I've never done an interview before, but I am a sucker for a free book. This book sounded too good to pass up, so when Sheila contacted me, I jumped right on board. I want to read it even more after reading her awesome responses to my interview questions. I hope you'll feel the same.
Sheila, what inspired you to write “To Love, Honor and Vacuum”?
Once upon a time, when my children were little, I was surrounded by women who were miserable. They had achieved their dreams: they were married, they had houses and they each had an adorable little baby. But they weren’t happy. And both of them blamed their husbands. Diane, one of my friends (not her real name!), used to say to me, “Everyday, I get out his clothes, get the kids up, spend all day cleaning up after everybody, and then I make dinner. He comes home and eats it in front of the TV. He goes out with his friends, and I bathe the kids and put them to bed. He hasn’t been nice to me all day, but then he comes home and you know what he wants?” I think we all know what he wants, Diane.
Now... her husband sounds like a complete idiot, from this description. I knew him, and I don’t think he was. I think they just got comfortable in a very dysfunctional way, and Diane didn’t know what to do to change things up a bit.
Other women may not have had issues with their husbands (I certainly didn’t), but they could still feel some of Diane’s frustration. All day long they do nothing but work, work, work. When I walked down the aisle, I thought I was signing up for the greatest relationship in the world. But five years later, when the kids were little, it sometimes felt a lot more like a to-do list than a fairytale. And I don’t think that’s how God meant it to be. So I wrote the book to help women sort out what really is important, foster relationships that make us swoon rather than whine, and make housework far less of a chore!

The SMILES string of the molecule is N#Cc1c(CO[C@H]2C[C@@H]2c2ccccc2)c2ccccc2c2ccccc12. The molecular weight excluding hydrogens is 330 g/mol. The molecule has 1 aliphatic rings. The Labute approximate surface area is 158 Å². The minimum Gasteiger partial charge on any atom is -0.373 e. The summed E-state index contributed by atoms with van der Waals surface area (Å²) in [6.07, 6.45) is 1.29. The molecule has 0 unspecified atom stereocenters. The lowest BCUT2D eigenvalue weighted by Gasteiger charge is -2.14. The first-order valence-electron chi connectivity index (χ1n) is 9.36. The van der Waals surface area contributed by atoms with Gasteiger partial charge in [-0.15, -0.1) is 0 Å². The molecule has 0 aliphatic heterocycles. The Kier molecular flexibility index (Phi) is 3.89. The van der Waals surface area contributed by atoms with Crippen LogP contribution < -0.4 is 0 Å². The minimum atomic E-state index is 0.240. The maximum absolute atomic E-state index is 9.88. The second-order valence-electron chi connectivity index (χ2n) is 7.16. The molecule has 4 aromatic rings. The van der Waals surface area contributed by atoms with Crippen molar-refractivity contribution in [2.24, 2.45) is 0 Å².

Can you give us a little glimpse of what is in your book? Maybe share a little of the table of contents? It sounds wonderful.
Okee dokee. The first half of the book I tackle YOU: the moms. What can you do to change your life, even if nobody else ever gets a lightning bolt flash and decides they want to help? I talk about why we’re so stressed; why modern life can often be less fulfilling and far more complicated than it was a century ago; setting our own standards (and letting go of our mothers’ standards!), and creating balance in our lives. If you just do that, your life will be better.
Then I tackle the relationships. How can you change the way you relate to your kids so you’re serving them appropriately, and not waiting on them like maids. Remember that the best gift you can give your future daughter-in-law is a son who cleans toilets, so you’re not doing him any favors by letting him get out of doing housework! I tackle how we can help foster a house where people respect each other (rather than take each other for granted). Of course, the book doesn’t only deal with kids doing chores; it also talks about how we can make sure we spend quality time with kids, and how we can encourage that same relationship between our kids and our husbands. And finally, I tackle two big things which are often a challenge in marriage: money and sex. In fact, I liked the sex part so much I turned around and wrote a whole book just about that: "Honey, I Don’t Have a Headache Tonight: Help for women who want to feel more in the mood", which is an elaboration on chapter 10.